I have become this oddly worried person the last few months. My children and my husband have all gone through tremendous life changes since November. Some exciting and joyous, some scary and devastating. As with all crises and life-changes, things eventually even out. We begin to operate on a new normal, and what was once scary and heartbreaking morphs into something that may be better. We know for sure that everything is impermanent and things change constantly. But when the changes happened in a matter of six weeks, it was easy to let the day-to-day worry seep in and take over.
I suddenly became that person who worried her hands, was anxious all the time, wondering if the snow would be too much, or if my husbands cold was something more, or if the kids would find happiness if they felt stressed for an hour. I was catastrophizing everything and it felt terrible.
I could tell it felt terrible, by how my chest was constricted, I felt on the verge of panic attacks, obsessively cleaning my house, and worrying, worrying, worrying all day long. I couldn’t stand to be inside my body. I was becoming a person that I didn’t want to be or live with, and my self-esteem was tumbling. Something had to change!
Late last Fall, I knew I needed to find a new therapist. I had been “graduated” from therapy for about 8 months but I felt I needed someone to help me continue to learn to live with my PTSD symptoms. Even using all the tools in my toolbox, I found myself still fighting them and being angry at them every day. After a long search, I found a new therapist and had my first appointment in January.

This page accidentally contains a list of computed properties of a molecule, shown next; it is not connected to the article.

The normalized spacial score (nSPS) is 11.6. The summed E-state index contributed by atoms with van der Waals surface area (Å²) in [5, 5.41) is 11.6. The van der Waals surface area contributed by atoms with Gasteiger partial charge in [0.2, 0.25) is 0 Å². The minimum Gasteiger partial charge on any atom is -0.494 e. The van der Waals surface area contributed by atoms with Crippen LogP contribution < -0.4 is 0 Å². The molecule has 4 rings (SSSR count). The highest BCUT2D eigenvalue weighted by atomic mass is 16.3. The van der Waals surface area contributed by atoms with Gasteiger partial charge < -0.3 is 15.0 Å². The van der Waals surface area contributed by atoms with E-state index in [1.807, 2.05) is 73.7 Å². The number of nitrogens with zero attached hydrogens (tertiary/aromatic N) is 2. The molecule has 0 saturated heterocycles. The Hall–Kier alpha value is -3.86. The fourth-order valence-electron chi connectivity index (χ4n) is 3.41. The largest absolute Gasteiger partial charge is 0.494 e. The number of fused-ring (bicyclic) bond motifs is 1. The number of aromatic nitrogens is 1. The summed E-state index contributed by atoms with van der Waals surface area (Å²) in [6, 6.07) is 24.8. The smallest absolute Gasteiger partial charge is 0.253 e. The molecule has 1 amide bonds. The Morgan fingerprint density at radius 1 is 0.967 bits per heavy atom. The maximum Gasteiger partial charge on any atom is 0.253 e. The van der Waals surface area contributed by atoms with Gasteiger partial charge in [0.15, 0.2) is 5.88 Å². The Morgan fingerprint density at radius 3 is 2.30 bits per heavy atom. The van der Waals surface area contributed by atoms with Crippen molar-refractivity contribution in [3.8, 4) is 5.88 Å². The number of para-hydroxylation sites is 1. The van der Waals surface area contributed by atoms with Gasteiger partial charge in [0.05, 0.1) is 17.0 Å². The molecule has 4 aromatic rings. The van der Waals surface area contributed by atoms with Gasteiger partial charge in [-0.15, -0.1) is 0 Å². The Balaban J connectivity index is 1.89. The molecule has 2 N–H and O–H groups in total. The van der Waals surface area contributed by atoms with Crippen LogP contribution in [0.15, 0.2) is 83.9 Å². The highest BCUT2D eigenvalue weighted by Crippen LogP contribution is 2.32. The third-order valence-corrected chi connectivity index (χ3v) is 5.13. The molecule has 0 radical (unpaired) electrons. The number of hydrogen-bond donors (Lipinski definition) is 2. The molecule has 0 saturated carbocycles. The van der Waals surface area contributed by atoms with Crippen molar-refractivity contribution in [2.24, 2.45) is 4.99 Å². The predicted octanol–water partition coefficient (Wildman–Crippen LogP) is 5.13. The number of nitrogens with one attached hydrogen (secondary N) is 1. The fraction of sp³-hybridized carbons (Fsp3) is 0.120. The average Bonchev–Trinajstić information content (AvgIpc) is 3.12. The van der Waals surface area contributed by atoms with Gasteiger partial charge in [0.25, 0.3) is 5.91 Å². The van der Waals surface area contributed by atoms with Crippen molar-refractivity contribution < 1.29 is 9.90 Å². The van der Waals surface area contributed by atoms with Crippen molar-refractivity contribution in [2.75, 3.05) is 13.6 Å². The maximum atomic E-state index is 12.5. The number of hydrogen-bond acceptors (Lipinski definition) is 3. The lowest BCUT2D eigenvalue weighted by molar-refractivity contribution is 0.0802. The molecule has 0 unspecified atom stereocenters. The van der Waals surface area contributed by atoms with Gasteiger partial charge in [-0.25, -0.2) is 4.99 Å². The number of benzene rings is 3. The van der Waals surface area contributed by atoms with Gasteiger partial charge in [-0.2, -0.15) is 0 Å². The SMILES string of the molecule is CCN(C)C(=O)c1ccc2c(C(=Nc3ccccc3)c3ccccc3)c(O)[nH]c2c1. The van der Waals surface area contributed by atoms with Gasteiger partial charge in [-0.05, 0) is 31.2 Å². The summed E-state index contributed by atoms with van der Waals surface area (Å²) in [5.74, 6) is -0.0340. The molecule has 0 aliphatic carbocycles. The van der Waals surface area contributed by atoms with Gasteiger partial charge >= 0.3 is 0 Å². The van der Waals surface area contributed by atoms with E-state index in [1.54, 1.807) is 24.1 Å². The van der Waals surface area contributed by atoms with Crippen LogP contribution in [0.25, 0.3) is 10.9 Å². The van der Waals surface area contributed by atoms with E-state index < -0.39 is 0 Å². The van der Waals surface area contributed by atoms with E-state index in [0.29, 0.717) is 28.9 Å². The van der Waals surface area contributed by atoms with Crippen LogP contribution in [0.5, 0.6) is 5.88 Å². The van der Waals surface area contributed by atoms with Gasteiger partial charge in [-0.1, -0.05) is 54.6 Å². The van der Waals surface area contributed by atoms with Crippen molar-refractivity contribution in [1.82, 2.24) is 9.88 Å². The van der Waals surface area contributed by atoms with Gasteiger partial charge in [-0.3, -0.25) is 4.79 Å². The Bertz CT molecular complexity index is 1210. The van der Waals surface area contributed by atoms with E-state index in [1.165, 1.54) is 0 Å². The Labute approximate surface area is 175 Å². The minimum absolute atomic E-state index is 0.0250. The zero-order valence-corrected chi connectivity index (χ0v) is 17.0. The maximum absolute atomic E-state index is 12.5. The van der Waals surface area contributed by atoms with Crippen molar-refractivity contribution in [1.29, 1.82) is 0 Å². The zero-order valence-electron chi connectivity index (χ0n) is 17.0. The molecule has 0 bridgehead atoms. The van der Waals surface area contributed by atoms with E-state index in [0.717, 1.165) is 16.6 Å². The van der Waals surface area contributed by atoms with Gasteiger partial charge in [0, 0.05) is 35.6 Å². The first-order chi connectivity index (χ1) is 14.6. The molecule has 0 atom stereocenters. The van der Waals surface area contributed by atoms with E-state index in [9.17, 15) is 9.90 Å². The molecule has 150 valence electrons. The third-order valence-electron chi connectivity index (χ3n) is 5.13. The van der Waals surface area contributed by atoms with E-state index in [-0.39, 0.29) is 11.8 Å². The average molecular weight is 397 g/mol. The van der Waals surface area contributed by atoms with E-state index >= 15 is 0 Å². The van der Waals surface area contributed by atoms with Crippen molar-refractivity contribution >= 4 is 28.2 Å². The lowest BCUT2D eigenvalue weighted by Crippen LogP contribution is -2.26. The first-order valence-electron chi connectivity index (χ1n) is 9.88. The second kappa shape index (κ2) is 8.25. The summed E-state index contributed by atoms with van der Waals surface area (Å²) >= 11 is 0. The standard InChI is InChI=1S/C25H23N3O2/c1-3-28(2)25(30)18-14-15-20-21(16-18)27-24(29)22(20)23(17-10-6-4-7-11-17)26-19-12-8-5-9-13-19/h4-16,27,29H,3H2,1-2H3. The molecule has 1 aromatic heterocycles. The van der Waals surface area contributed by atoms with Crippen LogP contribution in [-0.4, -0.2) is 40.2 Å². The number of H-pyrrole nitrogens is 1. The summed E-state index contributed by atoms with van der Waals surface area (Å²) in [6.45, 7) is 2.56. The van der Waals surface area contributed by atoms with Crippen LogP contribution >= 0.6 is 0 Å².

Last week during our session, I told her how I had become this worried, anxious person who felt terrible in my mind and body. I had an understanding where it was coming from, and I knew why it was happening. I didn’t need that kind of insight. What I needed was to learn how to put things in perspective so I could begin to feel better, and to stop any downward spiral into crisis.
After I described how I felt physically, emotionally, and my thought patterns, she taught me this: Listen to the whispers in your body. (the fatigue, the need for rest, the need for peace and quiet, the way the body wants to exercise (does it need yoga or aerobics). She explained that my body and mind were whispering to me. If I could stop, and listen to those whispers, then my body, and mind won’t have to begin to scream at me. Screaming at me may manifest into crisis.
I stopped and aptly listened as she was teaching me this technique. It sounds so easy, and of course, we hear (and I say to others) just stop, don’t forget to breathe and rest. But when it comes to myself, those are often just words. There was something about the lesson of listening to the whispers that make sense to me and felt doable.
With that lesson learned, I have been practising listening to the whispers of my body and mind and trying to hear and honor what they are saying. I’m not perfect at it, I’m still trying to metabolize what that really means for me. But, I’m going to use it as a daily practice. I hope a lifelong practice.
Do you listen to the whispers in your body and mind before they become screams?
Thank You for reading my new book, If I Could Tell You How It Feels. Available in both Kindle and paperback.